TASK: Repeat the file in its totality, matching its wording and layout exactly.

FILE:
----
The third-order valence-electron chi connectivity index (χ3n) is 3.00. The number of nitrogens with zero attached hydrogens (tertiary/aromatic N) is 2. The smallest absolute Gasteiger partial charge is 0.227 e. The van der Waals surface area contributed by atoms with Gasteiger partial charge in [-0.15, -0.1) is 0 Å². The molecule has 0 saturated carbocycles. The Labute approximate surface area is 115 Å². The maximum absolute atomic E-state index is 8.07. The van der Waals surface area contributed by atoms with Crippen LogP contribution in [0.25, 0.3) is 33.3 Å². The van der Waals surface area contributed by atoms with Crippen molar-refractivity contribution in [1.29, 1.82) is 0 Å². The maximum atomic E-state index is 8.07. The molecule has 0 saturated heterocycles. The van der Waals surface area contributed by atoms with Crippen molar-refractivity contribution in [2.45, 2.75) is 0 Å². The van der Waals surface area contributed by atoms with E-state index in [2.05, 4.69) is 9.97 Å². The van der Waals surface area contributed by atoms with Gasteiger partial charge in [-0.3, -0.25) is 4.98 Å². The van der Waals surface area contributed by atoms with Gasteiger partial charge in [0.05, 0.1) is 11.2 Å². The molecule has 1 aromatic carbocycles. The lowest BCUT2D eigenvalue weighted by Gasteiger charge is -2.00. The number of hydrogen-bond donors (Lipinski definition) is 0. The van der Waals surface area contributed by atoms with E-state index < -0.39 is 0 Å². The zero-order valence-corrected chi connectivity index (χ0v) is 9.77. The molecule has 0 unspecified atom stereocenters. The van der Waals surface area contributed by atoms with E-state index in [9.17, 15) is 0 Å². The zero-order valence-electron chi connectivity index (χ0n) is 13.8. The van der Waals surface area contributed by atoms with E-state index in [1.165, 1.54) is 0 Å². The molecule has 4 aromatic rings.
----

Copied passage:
The third-order valence-electron chi connectivity index (χ3n) is 3.00. The number of nitrogens with zero attached hydrogens (tertiary/aromatic N) is 2. The smallest absolute Gasteiger partial charge is 0.227 e. The van der Waals surface area contributed by atoms with Gasteiger partial charge in [-0.15, -0.1) is 0 Å². The molecule has 0 saturated carbocycles. The Labute approximate surface area is 115 Å². The maximum absolute atomic E-state index is 8.07. The van der Waals surface area contributed by atoms with Crippen LogP contribution in [0.25, 0.3) is 33.3 Å². The van der Waals surface area contributed by atoms with Crippen molar-refractivity contribution in [1.29, 1.82) is 0 Å². The maximum atomic E-state index is 8.07. The molecule has 0 saturated heterocycles. The van der Waals surface area contributed by atoms with Crippen molar-refractivity contribution in [2.45, 2.75) is 0 Å². The van der Waals surface area contributed by atoms with E-state index in [2.05, 4.69) is 9.97 Å². The van der Waals surface area contributed by atoms with Gasteiger partial charge in [-0.3, -0.25) is 4.98 Å². The van der Waals surface area contributed by atoms with Gasteiger partial charge in [0.05, 0.1) is 11.2 Å². The molecule has 1 aromatic carbocycles. The lowest BCUT2D eigenvalue weighted by Gasteiger charge is -2.00. The number of hydrogen-bond donors (Lipinski definition) is 0. The van der Waals surface area contributed by atoms with E-state index < -0.39 is 0 Å². The zero-order valence-corrected chi connectivity index (χ0v) is 9.77. The molecule has 0 unspecified atom stereocenters. The van der Waals surface area contributed by atoms with E-state index in [9.17, 15) is 0 Å². The zero-order valence-electron chi connectivity index (χ0n) is 13.8. The van der Waals surface area contributed by atoms with E-state index in [1.165, 1.54) is 0 Å². The molecule has 4 aromatic rings.